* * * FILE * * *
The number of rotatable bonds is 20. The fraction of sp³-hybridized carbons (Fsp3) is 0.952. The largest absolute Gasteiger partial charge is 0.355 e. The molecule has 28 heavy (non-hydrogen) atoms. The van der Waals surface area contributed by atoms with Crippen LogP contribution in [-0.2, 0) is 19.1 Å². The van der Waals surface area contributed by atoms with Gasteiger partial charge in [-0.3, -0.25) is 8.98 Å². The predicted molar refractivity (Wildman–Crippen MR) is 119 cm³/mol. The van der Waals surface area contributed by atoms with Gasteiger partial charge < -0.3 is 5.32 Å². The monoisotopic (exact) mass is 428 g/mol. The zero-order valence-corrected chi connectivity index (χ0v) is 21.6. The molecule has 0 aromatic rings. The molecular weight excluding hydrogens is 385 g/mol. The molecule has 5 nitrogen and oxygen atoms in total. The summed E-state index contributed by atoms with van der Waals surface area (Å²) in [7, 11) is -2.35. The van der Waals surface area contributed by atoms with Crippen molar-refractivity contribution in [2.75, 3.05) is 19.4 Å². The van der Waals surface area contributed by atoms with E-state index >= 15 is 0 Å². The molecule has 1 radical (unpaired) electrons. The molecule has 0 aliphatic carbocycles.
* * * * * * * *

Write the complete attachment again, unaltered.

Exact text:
The number of rotatable bonds is 20. The fraction of sp³-hybridized carbons (Fsp3) is 0.952. The largest absolute Gasteiger partial charge is 0.355 e. The molecule has 28 heavy (non-hydrogen) atoms. The van der Waals surface area contributed by atoms with Crippen LogP contribution in [-0.2, 0) is 19.1 Å². The van der Waals surface area contributed by atoms with Gasteiger partial charge in [-0.3, -0.25) is 8.98 Å². The predicted molar refractivity (Wildman–Crippen MR) is 119 cm³/mol. The van der Waals surface area contributed by atoms with Gasteiger partial charge < -0.3 is 5.32 Å². The monoisotopic (exact) mass is 428 g/mol. The zero-order valence-corrected chi connectivity index (χ0v) is 21.6. The molecule has 0 aromatic rings. The molecular weight excluding hydrogens is 385 g/mol. The molecule has 5 nitrogen and oxygen atoms in total. The summed E-state index contributed by atoms with van der Waals surface area (Å²) in [7, 11) is -2.35. The van der Waals surface area contributed by atoms with Crippen molar-refractivity contribution in [2.75, 3.05) is 19.4 Å². The van der Waals surface area contributed by atoms with E-state index >= 15 is 0 Å². The molecule has 1 radical (unpaired) electrons. The molecule has 0 aliphatic carbocycles.